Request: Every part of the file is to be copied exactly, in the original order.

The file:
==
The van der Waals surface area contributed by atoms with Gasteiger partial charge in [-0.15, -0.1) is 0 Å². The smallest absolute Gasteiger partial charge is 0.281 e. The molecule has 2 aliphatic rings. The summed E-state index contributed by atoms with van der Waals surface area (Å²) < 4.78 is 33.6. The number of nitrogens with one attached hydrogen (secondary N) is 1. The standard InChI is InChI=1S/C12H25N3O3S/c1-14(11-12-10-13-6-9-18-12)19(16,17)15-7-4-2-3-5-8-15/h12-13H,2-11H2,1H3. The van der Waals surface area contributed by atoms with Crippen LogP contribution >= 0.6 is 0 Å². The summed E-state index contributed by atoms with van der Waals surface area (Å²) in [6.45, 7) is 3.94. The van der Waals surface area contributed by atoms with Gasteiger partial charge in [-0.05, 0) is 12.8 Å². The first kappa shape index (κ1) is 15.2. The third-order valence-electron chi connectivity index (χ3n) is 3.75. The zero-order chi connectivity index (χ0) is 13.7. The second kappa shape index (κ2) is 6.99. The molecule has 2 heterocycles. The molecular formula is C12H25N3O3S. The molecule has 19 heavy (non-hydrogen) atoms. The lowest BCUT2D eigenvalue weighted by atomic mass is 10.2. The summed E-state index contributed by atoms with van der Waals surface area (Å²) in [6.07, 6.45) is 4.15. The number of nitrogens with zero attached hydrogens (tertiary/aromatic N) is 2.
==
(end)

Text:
The van der Waals surface area contributed by atoms with Gasteiger partial charge in [-0.15, -0.1) is 0 Å². The smallest absolute Gasteiger partial charge is 0.281 e. The molecule has 2 aliphatic rings. The summed E-state index contributed by atoms with van der Waals surface area (Å²) < 4.78 is 33.6. The number of nitrogens with one attached hydrogen (secondary N) is 1. The standard InChI is InChI=1S/C12H25N3O3S/c1-14(11-12-10-13-6-9-18-12)19(16,17)15-7-4-2-3-5-8-15/h12-13H,2-11H2,1H3. The van der Waals surface area contributed by atoms with Crippen LogP contribution >= 0.6 is 0 Å². The summed E-state index contributed by atoms with van der Waals surface area (Å²) in [6.45, 7) is 3.94. The van der Waals surface area contributed by atoms with Gasteiger partial charge in [-0.05, 0) is 12.8 Å². The first kappa shape index (κ1) is 15.2. The third-order valence-electron chi connectivity index (χ3n) is 3.75. The zero-order chi connectivity index (χ0) is 13.7. The second kappa shape index (κ2) is 6.99. The molecule has 2 heterocycles. The molecular formula is C12H25N3O3S. The molecule has 19 heavy (non-hydrogen) atoms. The lowest BCUT2D eigenvalue weighted by atomic mass is 10.2. The summed E-state index contributed by atoms with van der Waals surface area (Å²) in [6.07, 6.45) is 4.15. The number of nitrogens with zero attached hydrogens (tertiary/aromatic N) is 2.